• Tim says:

        Ok, I was a little harsh.

        Still this plan has been in the pipe for 80+ years, with the go ahead being authorized at the beginning of the last decade.

        I know moving is miserable, havign just done so in January, but if the MTA steps up financially (which is sounds like they are), then it’s really not them being at fault for a landlord’s inability to maintain his building properly.

    • “It’s not like people living there now will be living there 30 years from now.”

      WTF, Tim? Sure, some people move around in their thirties. Others are looking for a place to settle down. Why can’t you imagine a thirty-year-old guy who decides that he’s going to live the rest of his life on Second Avenue?

    • Aaron says:

      I’m in my 20s, but being disabled, moving is an enormous prospect that usually involves family flying cross-country to help. I’m not saying “omg stop construction” but these folks are going to be legitimately miserable until things are fixed up, and I hope that the relocation assistance will be the actual (reasonable) cost of relocation rather than a lump sum – a recent college grad with a futon and a small TV will have a vastly different scope of need than a disabled professional.

      A poorly-built apartment building is a little different than a poorly-built house. Apartment dwellers don’t (and can’t) obtain a home inspection prior to move-in, and you have to count on NYC BIS to hold owners’ feet to the fire. If this were a private home, I would say “caveat emptor” without regret, but apartment dwellers don’t have access to the same scope of knowledge.

      I have less sympathy for the folks dealing just with the noise from blasting – this is New York, afterall, and I actually have more trouble sleeping when I leave urban areas and don’t have ambient noise – there’s something magical about being in the part of Crown Heights along the Franklin Av. Shuttle and waking up early to hear the Muslim call to prayer. Still, I hope there aren’t folks with PTSD who are being badly affected by this, and blasting sure as hell isn’t an adhan.

    • petey says:

      er, tim, i’ve been living on 84th and 3rd for 50 years. not a few of my friends are also lifelong yorkville residents. i intend to leave here in a box.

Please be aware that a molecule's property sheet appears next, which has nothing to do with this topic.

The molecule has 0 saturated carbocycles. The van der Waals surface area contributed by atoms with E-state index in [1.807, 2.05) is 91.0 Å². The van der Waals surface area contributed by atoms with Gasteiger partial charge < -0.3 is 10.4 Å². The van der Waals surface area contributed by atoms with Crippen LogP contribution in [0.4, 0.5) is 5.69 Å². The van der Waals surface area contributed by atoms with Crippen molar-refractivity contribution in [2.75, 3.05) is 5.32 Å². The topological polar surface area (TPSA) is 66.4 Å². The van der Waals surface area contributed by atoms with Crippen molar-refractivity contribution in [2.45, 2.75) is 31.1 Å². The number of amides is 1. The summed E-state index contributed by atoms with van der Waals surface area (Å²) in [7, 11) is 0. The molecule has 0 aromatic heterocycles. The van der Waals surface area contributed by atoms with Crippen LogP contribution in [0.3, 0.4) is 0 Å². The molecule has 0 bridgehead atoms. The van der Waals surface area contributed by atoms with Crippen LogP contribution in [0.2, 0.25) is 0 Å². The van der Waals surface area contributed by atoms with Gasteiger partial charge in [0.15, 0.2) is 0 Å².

and i’d like to see you say to my fixed-income 96-year-old mother’s face that she should ‘suck it up or move’, you ignorant fuck.

  2. Scott E says:

    I’m reading the mother’s description of her horrified children in one window on my computer as, coincidentally, a smiling picture of my three-year old son, set as the wallpaper on my computer, peeks through next to it. I can understand and sympathize with what she and her kids are dealing with.

    But continuing in her blog post, I see where the worker explains everything to her, and she explains it to her kids. To all, the work becomes more fascinating and less scary. It would be helpful if the community were informed as to the what, when, and why of the blasting – and I don’t mean a stuffy, argumentative Community Board meeting. Circulate a flier to each apartment in the affected block a day or two prior to each blast with the precise time (within 15 minutes) it will happen. Kids have a short memory and need to be prepared so they aren’t scared. The time between the first horn and the second is too short to explain, or go to a window to watch.

    On another note, I know Ben H. isn’t out to incriminate anyone, but I’d like to see that video used by the city to enforce and reinforce the rules on blasting times. It’s too bad there is no view of a clock in there.

    • Aaron says:

      I’m no expert, and I could be citing California law by mistake, but doesn’t someone from the Department of Buildings have to be physically on-site during any blasting for safety purposes and to have immediate municipal response if you accidentally blast a water main?

  3. Gregg says:

    Any chance you could track down some video of what this looks like underground? Someone with the MTA or one of the workers, somebody has got to be documenting this. And after hearing it and feeling it every night for the past week or so, I would love to know what it actually looks like.

    • Josh K says:

      Watch the History Channel series “Sandhogs”. It was broadcast last year, so it’s not SAS blasting, but it is the same bunch of NYC tunnel builders in a dark hole, blowing up rock. I think most of the work on that show was #7 Extension and the NYC DEP’s new filtration plant and aqueduct project in the Bronx.

  4. Josh K says:

    The reason they probably did this blast after the 8PM cut off is that there was probably an unforeseen delay at the last minute (like a problem with the detcord) and it isn’t safe to leave the rigged explosives over night, nor is it safe to start unrigging them. Thus, the sandhogs were left with a dilemma: blast after 8PM or leave wired explosives to sit for 11 hours. If they’re pushing it right up until the limit like this more often than not, that’s another matter. Then it’s time to consider adjusting work schedules and such. Maybe shift the drilling crews to start a few hours earlier than the rest of the blasting crew, so that the holes are ready earlier. I’m an electrical designer, so I don’t want to do any more Monday morning quarter backing than what I’ve done.